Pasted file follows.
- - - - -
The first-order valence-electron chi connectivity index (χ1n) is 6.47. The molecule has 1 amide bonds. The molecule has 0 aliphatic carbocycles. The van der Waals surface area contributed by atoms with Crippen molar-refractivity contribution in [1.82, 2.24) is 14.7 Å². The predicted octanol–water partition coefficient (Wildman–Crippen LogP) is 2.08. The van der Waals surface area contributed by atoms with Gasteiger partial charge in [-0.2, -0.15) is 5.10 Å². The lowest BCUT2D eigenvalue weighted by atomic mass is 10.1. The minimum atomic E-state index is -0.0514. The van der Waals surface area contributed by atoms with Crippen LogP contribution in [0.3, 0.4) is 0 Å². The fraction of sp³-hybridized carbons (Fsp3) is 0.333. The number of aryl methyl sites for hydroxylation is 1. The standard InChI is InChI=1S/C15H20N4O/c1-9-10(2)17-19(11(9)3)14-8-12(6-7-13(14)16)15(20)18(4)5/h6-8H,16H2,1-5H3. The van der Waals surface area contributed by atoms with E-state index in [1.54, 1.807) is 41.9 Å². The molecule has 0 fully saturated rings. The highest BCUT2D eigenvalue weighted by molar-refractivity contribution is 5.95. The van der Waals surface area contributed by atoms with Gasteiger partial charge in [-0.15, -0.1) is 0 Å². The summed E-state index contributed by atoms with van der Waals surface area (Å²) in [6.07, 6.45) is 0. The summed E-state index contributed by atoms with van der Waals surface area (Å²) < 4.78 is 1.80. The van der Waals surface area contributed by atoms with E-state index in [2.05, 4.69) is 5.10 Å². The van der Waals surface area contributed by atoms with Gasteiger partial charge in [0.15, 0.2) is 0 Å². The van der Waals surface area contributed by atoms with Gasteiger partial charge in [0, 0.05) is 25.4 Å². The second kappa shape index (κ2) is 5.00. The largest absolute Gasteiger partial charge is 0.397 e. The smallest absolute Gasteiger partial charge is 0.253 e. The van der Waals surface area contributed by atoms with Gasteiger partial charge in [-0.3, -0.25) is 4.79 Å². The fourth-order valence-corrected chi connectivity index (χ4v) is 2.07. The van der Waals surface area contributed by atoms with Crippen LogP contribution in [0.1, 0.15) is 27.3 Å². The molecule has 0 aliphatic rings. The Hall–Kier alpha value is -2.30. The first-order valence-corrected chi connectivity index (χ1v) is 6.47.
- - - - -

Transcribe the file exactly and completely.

The first-order valence-electron chi connectivity index (χ1n) is 6.47. The molecule has 1 amide bonds. The molecule has 0 aliphatic carbocycles. The van der Waals surface area contributed by atoms with Crippen molar-refractivity contribution in [1.82, 2.24) is 14.7 Å². The predicted octanol–water partition coefficient (Wildman–Crippen LogP) is 2.08. The van der Waals surface area contributed by atoms with Gasteiger partial charge in [-0.2, -0.15) is 5.10 Å². The lowest BCUT2D eigenvalue weighted by atomic mass is 10.1. The minimum atomic E-state index is -0.0514. The van der Waals surface area contributed by atoms with Crippen LogP contribution in [0.3, 0.4) is 0 Å². The fraction of sp³-hybridized carbons (Fsp3) is 0.333. The number of aryl methyl sites for hydroxylation is 1. The standard InChI is InChI=1S/C15H20N4O/c1-9-10(2)17-19(11(9)3)14-8-12(6-7-13(14)16)15(20)18(4)5/h6-8H,16H2,1-5H3. The van der Waals surface area contributed by atoms with E-state index in [1.54, 1.807) is 41.9 Å². The molecule has 0 fully saturated rings. The highest BCUT2D eigenvalue weighted by molar-refractivity contribution is 5.95. The van der Waals surface area contributed by atoms with Gasteiger partial charge in [-0.15, -0.1) is 0 Å². The summed E-state index contributed by atoms with van der Waals surface area (Å²) in [6.07, 6.45) is 0. The summed E-state index contributed by atoms with van der Waals surface area (Å²) < 4.78 is 1.80. The van der Waals surface area contributed by atoms with E-state index in [2.05, 4.69) is 5.10 Å². The van der Waals surface area contributed by atoms with Gasteiger partial charge in [0.15, 0.2) is 0 Å². The van der Waals surface area contributed by atoms with Gasteiger partial charge in [0, 0.05) is 25.4 Å². The second kappa shape index (κ2) is 5.00. The largest absolute Gasteiger partial charge is 0.397 e. The smallest absolute Gasteiger partial charge is 0.253 e. The van der Waals surface area contributed by atoms with Gasteiger partial charge in [-0.3, -0.25) is 4.79 Å². The fourth-order valence-corrected chi connectivity index (χ4v) is 2.07. The van der Waals surface area contributed by atoms with Crippen LogP contribution in [0.1, 0.15) is 27.3 Å². The molecule has 0 aliphatic rings. The Hall–Kier alpha value is -2.30. The first-order valence-corrected chi connectivity index (χ1v) is 6.47.